WESTERWALD TOBACCO JARS

(TABAKTOPFEN)

by Peter Willis
 

In the years before World War I and for a short time after, the famous Westerwald region of Germany was not only producing beer steins. At this time, pipe smoking and chewing tobacco was very popular and tobacco crops were seen all over the German countryside. It was off course all but logical that the stein makers would make use of this market and introduced various tobacco jars into their catalog lists.

A typical feature of these jars was that in the inside of the lid, there was a recess which could house a special sponge material (Humidor), when this was soaked with water (or even better rum), it made sure that the climate in the jar was ideal place for storing tobacco.

Apart from being used for tobacco, the housewife on the other side quickly adapted the jars for other useful things, they were used for example, as cookie and candy jars for the Sunday afternoon Kaffeezeit. Because of this, the stein makers could now reach other potential (feminine!) buyers who normally had no interest in buying and using a beer stein.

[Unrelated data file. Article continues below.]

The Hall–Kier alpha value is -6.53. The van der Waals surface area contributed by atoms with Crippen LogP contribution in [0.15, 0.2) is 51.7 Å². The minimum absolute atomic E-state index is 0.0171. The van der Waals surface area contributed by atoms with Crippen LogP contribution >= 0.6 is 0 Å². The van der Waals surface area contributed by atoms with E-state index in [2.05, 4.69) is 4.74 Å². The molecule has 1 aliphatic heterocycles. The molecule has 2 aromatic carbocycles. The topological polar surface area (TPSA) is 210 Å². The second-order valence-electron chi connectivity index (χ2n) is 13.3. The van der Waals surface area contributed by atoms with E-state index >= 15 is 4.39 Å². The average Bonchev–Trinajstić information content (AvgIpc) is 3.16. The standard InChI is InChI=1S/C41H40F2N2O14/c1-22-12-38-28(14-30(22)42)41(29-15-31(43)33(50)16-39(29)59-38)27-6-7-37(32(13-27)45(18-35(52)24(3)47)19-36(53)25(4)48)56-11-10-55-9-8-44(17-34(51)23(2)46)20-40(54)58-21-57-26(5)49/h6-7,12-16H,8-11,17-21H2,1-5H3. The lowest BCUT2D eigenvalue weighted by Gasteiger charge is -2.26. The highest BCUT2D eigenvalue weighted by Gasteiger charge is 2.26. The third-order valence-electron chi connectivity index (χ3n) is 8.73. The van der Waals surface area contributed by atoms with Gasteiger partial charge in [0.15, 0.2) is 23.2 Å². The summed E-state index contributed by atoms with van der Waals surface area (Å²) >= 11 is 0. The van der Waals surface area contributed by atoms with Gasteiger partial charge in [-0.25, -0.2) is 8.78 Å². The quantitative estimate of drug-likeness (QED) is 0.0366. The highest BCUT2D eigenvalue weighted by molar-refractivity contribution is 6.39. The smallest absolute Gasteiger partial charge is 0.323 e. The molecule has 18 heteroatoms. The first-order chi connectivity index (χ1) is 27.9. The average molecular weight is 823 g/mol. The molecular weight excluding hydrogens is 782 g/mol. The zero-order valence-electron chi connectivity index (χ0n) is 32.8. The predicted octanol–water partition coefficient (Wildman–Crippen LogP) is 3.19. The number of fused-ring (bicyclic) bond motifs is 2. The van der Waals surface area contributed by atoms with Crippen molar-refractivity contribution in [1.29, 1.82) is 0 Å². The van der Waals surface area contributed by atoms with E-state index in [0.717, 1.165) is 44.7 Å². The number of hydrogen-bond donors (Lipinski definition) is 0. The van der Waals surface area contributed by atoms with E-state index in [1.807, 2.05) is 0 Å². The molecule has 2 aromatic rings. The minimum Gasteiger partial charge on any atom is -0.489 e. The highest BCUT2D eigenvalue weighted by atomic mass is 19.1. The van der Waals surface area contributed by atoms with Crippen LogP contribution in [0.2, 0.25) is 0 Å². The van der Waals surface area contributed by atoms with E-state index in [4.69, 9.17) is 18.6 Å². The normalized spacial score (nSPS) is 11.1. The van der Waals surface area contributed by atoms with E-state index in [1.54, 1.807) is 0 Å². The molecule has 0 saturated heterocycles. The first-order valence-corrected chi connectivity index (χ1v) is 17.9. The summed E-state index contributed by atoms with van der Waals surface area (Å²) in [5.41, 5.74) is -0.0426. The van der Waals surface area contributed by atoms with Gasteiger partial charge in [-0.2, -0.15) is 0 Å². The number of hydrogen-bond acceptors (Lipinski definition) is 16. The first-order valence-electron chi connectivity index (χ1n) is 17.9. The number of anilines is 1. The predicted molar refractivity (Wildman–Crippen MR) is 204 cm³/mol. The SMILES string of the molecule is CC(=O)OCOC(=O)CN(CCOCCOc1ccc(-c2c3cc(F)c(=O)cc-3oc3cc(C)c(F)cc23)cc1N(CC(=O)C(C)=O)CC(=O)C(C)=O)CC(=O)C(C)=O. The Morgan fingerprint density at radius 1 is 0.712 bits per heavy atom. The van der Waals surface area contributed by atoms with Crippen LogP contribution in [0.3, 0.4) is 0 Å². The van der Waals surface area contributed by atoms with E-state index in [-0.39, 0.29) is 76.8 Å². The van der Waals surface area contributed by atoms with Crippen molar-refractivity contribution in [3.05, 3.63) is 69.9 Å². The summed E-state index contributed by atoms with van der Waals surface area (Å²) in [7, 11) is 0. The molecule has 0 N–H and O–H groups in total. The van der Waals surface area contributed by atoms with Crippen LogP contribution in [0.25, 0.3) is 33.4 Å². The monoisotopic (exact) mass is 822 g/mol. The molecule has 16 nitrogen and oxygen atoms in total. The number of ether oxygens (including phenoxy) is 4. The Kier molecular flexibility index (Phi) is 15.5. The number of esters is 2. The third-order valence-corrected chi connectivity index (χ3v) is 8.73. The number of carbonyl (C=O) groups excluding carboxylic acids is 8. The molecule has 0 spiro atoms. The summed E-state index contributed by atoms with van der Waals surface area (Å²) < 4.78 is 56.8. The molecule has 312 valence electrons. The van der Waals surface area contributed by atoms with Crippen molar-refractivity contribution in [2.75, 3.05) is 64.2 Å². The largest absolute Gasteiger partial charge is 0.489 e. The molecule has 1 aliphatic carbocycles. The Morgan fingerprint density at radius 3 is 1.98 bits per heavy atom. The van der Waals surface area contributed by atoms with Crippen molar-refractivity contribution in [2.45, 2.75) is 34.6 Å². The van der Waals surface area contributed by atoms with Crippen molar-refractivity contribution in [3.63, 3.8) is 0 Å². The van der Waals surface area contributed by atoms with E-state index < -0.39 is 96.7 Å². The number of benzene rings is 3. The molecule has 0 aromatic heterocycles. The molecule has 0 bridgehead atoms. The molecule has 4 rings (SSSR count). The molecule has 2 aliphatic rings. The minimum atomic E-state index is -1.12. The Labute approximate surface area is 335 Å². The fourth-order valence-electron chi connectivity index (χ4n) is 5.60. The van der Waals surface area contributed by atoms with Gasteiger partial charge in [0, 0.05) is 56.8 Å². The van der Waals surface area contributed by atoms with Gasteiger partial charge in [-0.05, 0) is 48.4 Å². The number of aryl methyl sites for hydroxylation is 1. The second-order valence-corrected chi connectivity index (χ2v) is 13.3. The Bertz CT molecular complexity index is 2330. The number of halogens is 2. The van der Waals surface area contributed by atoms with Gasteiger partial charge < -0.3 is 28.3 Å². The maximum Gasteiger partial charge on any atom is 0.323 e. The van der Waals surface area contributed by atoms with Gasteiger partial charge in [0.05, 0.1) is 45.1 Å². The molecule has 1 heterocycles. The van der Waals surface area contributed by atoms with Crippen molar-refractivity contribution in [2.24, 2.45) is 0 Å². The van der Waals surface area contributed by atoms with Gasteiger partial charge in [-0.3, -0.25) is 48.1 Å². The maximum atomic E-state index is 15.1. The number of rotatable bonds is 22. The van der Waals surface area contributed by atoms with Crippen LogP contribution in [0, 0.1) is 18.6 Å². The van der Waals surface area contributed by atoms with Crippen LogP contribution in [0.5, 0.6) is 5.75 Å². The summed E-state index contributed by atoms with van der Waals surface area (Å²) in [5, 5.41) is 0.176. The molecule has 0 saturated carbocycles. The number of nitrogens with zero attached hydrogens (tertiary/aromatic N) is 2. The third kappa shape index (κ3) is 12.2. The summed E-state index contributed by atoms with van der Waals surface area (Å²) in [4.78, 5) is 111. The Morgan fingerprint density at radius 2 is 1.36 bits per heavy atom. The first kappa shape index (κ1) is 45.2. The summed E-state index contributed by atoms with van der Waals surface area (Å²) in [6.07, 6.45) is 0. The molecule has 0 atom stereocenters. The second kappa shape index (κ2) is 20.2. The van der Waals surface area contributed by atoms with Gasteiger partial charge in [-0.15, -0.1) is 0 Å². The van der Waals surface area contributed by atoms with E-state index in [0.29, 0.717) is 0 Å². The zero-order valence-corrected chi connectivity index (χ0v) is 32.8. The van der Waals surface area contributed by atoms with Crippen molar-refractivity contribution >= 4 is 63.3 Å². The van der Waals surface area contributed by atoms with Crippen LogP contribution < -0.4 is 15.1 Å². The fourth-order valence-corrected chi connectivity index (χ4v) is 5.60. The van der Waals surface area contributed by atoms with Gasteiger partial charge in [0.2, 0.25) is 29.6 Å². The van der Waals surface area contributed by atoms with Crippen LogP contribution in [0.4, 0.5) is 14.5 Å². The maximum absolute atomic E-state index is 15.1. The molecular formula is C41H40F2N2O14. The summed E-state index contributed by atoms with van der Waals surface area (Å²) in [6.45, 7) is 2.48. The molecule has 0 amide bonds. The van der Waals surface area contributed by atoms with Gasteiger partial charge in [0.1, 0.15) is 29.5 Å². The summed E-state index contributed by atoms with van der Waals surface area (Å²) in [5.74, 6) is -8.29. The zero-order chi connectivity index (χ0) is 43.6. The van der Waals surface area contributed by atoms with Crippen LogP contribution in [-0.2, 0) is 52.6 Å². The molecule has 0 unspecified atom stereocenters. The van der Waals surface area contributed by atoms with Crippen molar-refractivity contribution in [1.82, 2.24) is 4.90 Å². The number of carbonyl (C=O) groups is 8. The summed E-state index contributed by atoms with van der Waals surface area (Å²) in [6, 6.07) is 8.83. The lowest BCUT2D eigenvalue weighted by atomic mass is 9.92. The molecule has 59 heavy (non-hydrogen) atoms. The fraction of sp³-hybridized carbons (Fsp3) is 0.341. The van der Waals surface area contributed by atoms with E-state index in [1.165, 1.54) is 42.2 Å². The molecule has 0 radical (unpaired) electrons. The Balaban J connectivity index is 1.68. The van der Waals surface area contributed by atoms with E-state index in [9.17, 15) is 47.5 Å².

Art Nouveau , Historical and Franz Defregger designs which were being used for the beer stein production now appeared on tobacco jars. S.P. Gerz, Marzi & Remy, Thewalt, Eckhardt & Engler and Merkelbach produced large numbers of these jars and various German tobacco companies ordered special salt glazed jars as custom articles with their own personal brand designs.

The way of smoking changed in time and one by one the jars disappeared from the market. There is no more stein maker that still lists this product and today the few that survived time are a much sought after collector’s item in Germany, especially even more when the lid is still intact.

I would like to present a few Tabaktopf models from my collection to illustrate these rare stoneware jewels from the Kannenbaecker Land in Germany.
 
Eckhardt & Engler Gerz
Gebrüder Jung Marzi & Remy
Merkelbach Thewalt
 
             The tobacco jar  at top was made by Gerz.
 
 
 
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